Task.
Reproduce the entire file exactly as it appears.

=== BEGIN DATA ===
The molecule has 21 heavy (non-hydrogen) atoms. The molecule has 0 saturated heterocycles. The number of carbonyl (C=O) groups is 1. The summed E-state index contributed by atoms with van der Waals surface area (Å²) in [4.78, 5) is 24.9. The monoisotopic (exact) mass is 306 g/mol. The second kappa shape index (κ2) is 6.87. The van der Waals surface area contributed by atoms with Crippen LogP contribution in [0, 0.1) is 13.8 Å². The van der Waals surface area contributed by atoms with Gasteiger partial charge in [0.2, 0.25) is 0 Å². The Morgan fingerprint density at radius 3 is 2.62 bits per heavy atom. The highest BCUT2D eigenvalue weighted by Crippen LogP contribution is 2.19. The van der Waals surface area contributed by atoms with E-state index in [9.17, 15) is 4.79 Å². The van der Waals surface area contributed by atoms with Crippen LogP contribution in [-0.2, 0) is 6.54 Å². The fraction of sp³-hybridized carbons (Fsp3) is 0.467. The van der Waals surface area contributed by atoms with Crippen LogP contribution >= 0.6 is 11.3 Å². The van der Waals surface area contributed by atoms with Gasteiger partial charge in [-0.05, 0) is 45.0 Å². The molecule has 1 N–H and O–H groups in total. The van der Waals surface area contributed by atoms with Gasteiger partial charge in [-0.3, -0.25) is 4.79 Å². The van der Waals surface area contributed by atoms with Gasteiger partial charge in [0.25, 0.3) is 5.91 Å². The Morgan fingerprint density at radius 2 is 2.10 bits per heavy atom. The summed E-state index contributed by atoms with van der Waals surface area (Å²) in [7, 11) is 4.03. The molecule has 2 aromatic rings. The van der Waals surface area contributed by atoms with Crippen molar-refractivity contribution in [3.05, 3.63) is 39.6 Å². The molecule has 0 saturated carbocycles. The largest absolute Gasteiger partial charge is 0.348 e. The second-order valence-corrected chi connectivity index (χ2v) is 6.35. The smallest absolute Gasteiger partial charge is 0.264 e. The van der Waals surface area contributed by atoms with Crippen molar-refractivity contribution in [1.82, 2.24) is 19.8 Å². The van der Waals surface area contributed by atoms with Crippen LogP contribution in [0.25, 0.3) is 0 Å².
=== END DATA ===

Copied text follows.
The molecule has 21 heavy (non-hydrogen) atoms. The molecule has 0 saturated heterocycles. The number of carbonyl (C=O) groups is 1. The summed E-state index contributed by atoms with van der Waals surface area (Å²) in [4.78, 5) is 24.9. The monoisotopic (exact) mass is 306 g/mol. The second kappa shape index (κ2) is 6.87. The van der Waals surface area contributed by atoms with Crippen LogP contribution in [0, 0.1) is 13.8 Å². The van der Waals surface area contributed by atoms with Gasteiger partial charge in [0.2, 0.25) is 0 Å². The Morgan fingerprint density at radius 3 is 2.62 bits per heavy atom. The highest BCUT2D eigenvalue weighted by Crippen LogP contribution is 2.19. The van der Waals surface area contributed by atoms with E-state index in [9.17, 15) is 4.79 Å². The van der Waals surface area contributed by atoms with Crippen LogP contribution in [-0.2, 0) is 6.54 Å². The fraction of sp³-hybridized carbons (Fsp3) is 0.467. The van der Waals surface area contributed by atoms with Crippen LogP contribution >= 0.6 is 11.3 Å². The van der Waals surface area contributed by atoms with Gasteiger partial charge in [-0.05, 0) is 45.0 Å². The molecule has 1 N–H and O–H groups in total. The van der Waals surface area contributed by atoms with Gasteiger partial charge in [-0.3, -0.25) is 4.79 Å². The van der Waals surface area contributed by atoms with Gasteiger partial charge in [0.25, 0.3) is 5.91 Å². The Morgan fingerprint density at radius 2 is 2.10 bits per heavy atom. The summed E-state index contributed by atoms with van der Waals surface area (Å²) in [7, 11) is 4.03. The molecule has 2 aromatic rings. The van der Waals surface area contributed by atoms with Crippen molar-refractivity contribution in [3.05, 3.63) is 39.6 Å². The molecule has 0 saturated carbocycles. The largest absolute Gasteiger partial charge is 0.348 e. The second-order valence-corrected chi connectivity index (χ2v) is 6.35. The smallest absolute Gasteiger partial charge is 0.264 e. The van der Waals surface area contributed by atoms with Crippen molar-refractivity contribution in [1.82, 2.24) is 19.8 Å². The van der Waals surface area contributed by atoms with Crippen LogP contribution in [0.25, 0.3) is 0 Å².